Editing the page description of a blog page in Squarespace

 

And to change the description for our blog posts, we only need to fill in the excerpt field under the post settings.

 Edit a blog post excerpt text in Squarespace

 

og:type

This one refers to the type of content you're sharing.

If we look into the Page Source of one of the individual blog posts pages we'll see:

<meta property="og:type" content="article" />

 

But in the case of the main blog Page Source info I showed you before, you'll notice that the 7th line says:

<meta property="og:type" content="website" />

 

The thing is that Pinterest has 4 types of Rich Pins (by Jan 2018): article, recipe, app and product pins.

Meaning that we need our pin type to match one of those in order for Pinterest to turn it into a Rich Pin, otherwise it will continue to pin the content from the page as a regular pin.

 

We can quickly fix that by going into the page settings of our blog page, into the Advanced tab and pasting in the new meta tag with the correct og:type content value:

<meta property="og:type" content="article" /> 
 Adding rich pin meta tags to Squarespace blog

 

That's it!

Now if we go into the Validator again, we'll be able to rescrape the data so Pinterest knows we changed something and updates it quickly.

 

To do this, simply paste in the url of your main blog page and click Validate.

 Rescraping info in Pinterest validator

 

Then, click on the black button that says "Fetch New Scrape Information"

 Rescraping Squarespace blog rich pins information

 

And now, we have rich pins for our main blog page as well!

 

Changing your Rich Pins description

Whenever you pin a Rich Pin you'll notice you have more than one description, so let's take a look at where Pinterest its taking that additional information from your Squarespace blog post.

If we pin from our Rich Pin-enabled blog posts, we get a pin that looks like this:

 Preview of a Rich Pin

Where the blog post title is well... the blog post title.

The excerpt from the blog post is what appears as the first description.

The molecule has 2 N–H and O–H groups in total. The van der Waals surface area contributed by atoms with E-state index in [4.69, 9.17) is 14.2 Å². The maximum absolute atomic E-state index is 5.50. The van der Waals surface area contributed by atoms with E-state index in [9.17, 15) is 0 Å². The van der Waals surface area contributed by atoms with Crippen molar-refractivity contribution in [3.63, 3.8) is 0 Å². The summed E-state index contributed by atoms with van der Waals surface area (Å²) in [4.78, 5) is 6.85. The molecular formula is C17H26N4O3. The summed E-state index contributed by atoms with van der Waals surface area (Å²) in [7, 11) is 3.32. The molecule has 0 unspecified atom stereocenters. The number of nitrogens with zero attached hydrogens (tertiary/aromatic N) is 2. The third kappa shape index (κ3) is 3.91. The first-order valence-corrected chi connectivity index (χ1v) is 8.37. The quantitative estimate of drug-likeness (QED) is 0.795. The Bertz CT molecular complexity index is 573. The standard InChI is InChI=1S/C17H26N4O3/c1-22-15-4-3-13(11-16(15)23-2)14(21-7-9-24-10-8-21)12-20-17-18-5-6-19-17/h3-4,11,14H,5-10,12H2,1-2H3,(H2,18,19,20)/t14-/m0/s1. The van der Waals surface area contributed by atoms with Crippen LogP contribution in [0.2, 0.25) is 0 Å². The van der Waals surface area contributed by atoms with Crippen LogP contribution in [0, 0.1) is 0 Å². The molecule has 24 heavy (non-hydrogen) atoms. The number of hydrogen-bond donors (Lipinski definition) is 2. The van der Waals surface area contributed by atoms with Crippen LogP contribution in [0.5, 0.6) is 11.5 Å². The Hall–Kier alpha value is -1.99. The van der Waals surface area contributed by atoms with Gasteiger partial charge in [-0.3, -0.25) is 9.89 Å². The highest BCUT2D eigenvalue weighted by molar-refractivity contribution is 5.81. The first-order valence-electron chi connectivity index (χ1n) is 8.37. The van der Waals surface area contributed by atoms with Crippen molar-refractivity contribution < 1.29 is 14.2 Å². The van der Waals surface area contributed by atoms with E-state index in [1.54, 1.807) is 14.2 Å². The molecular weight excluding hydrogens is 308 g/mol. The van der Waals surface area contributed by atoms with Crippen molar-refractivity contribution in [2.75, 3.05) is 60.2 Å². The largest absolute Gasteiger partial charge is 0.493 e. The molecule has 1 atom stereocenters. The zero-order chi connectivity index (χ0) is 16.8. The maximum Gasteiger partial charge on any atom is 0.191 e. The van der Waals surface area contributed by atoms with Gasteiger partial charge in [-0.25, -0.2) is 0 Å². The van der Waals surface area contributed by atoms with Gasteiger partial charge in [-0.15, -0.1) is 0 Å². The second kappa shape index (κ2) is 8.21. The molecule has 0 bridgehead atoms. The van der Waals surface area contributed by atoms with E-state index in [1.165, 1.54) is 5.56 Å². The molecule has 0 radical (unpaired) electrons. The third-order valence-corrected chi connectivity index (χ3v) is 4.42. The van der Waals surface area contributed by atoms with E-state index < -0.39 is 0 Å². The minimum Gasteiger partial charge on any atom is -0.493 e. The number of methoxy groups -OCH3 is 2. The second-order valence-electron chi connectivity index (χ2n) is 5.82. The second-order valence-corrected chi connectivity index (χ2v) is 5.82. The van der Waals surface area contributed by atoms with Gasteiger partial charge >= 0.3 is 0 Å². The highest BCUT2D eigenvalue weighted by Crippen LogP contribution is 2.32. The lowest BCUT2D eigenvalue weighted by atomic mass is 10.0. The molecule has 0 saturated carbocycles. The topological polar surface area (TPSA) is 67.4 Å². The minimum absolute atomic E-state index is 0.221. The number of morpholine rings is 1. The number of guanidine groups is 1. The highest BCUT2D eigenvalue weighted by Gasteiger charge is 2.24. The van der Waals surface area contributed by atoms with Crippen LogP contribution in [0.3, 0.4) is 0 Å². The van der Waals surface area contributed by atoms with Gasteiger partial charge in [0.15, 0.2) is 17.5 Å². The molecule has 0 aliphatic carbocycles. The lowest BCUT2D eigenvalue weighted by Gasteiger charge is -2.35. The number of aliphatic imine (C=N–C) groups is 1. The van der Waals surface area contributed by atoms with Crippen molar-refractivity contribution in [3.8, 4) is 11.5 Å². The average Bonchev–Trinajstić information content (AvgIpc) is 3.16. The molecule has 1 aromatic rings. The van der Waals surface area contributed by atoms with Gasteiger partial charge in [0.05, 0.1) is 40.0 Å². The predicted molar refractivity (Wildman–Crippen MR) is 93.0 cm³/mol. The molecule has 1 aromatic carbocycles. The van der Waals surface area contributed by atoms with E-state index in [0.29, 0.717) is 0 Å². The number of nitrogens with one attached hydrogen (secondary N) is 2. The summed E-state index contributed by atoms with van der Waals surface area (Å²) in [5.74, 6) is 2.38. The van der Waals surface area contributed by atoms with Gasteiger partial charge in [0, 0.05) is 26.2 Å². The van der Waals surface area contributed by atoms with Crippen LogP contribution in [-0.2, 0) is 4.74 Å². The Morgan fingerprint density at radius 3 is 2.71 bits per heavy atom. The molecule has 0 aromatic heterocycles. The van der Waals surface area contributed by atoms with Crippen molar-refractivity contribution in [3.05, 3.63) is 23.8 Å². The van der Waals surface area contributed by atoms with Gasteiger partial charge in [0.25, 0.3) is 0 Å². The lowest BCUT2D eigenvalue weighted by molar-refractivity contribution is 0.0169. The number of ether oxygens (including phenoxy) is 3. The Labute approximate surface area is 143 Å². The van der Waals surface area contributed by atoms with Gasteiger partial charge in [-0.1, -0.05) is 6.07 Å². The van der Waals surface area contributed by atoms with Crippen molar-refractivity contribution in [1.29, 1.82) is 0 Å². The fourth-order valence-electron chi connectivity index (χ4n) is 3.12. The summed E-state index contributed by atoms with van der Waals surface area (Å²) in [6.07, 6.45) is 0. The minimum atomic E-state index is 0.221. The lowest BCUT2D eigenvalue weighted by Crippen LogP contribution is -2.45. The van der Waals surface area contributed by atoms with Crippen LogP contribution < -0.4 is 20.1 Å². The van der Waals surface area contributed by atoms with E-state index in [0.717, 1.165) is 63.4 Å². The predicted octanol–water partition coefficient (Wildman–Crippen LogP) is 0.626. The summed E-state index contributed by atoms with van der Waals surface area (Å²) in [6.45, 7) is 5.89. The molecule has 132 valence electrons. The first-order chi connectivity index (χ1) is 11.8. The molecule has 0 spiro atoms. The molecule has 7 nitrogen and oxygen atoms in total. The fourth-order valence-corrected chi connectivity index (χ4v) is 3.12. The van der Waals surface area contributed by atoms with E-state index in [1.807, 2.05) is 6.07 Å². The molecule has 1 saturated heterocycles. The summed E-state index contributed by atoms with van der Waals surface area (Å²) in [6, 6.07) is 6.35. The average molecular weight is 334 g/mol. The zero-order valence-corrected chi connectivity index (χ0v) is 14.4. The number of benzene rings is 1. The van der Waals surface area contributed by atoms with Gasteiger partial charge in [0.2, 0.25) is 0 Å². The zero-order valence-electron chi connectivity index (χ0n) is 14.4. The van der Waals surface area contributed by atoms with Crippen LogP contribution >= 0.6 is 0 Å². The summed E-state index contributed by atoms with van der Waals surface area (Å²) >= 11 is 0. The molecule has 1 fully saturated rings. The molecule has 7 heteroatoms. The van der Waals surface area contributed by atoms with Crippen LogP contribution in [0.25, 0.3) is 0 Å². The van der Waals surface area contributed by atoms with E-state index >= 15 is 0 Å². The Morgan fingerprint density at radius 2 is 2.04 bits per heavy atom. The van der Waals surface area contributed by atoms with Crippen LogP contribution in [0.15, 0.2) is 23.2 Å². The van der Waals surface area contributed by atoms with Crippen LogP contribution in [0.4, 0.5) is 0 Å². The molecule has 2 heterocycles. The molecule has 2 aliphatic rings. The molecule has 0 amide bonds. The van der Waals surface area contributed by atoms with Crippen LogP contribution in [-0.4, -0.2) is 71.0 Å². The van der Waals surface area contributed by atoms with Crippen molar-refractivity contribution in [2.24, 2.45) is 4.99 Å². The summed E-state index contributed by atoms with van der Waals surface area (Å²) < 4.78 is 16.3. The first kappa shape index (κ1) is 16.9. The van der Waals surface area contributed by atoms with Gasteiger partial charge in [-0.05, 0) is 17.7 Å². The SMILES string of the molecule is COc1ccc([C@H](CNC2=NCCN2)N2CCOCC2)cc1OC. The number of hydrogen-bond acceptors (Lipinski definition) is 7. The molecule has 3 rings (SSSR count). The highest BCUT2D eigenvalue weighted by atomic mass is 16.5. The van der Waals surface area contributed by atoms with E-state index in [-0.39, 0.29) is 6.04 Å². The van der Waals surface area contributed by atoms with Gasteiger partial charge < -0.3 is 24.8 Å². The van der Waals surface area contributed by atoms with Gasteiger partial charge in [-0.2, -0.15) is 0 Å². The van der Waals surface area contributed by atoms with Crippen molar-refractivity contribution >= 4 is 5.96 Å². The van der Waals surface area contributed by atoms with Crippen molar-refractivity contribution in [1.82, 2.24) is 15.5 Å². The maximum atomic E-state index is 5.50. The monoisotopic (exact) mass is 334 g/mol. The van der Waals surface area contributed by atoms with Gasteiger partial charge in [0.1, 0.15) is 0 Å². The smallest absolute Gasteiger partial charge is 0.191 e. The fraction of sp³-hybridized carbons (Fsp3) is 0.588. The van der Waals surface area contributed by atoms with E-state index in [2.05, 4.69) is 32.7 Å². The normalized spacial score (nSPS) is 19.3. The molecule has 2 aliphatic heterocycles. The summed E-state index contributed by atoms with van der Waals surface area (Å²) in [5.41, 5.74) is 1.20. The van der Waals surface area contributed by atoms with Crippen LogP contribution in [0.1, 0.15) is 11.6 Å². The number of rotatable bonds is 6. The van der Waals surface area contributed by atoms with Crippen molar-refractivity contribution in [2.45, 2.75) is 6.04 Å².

And then the alt text of your image shows up as a secondary description.

 

This alt text can be edited by writing the caption right below the image you're uploading, here:

 Adding alt text to an image block in Squarespace for SEO and Rich Pins purposes

 

However, if you DON'T have that alt text set for the image you're pinning, this is what you get:

 Pinning a rich pin without alt text

 

The same blog post title, the same blog excerpt, BUT Pinterest displays your image's optional filename instead of your image alt text.

To edit it, you can go into your image block and add the corresponding text inside the field below it:

 Adding an optional image filename in Squarespace

 

Adding an author to your Rich Pins

I mentioned at the beginning of this post that I was going to show you one additional meta tag you can use to add more information to your Rich Pins.

That meta tag is the one that refers to the author of your posts.

It looks like this in Pinterest's example:

<meta property="article:author" content="CNN Karla Cripps" />

 

I thought that Squarespace would pick up the information from the Author field in blog posts but as it turns out, it doesn't.

We don't have that meta tag in the source code of our main blog page, and we don't have it on our individual blog pages either as you can see here:

<meta property="og:site_name" content="Full Bloom"/>
<meta property="og:title" content="This is the blog post title"/> <meta property="og:latitude" content="40.7207559"/>
<meta property="og:longitude" content="-74.00076130000002"/>
<meta property="og:url" content="https://www.fullbloomflorists.com/blog/2017/6/13/nam-vel-nisl-cursus-commodo-leo-eu-nak6c"/>
<meta property="og:type" content="article"/>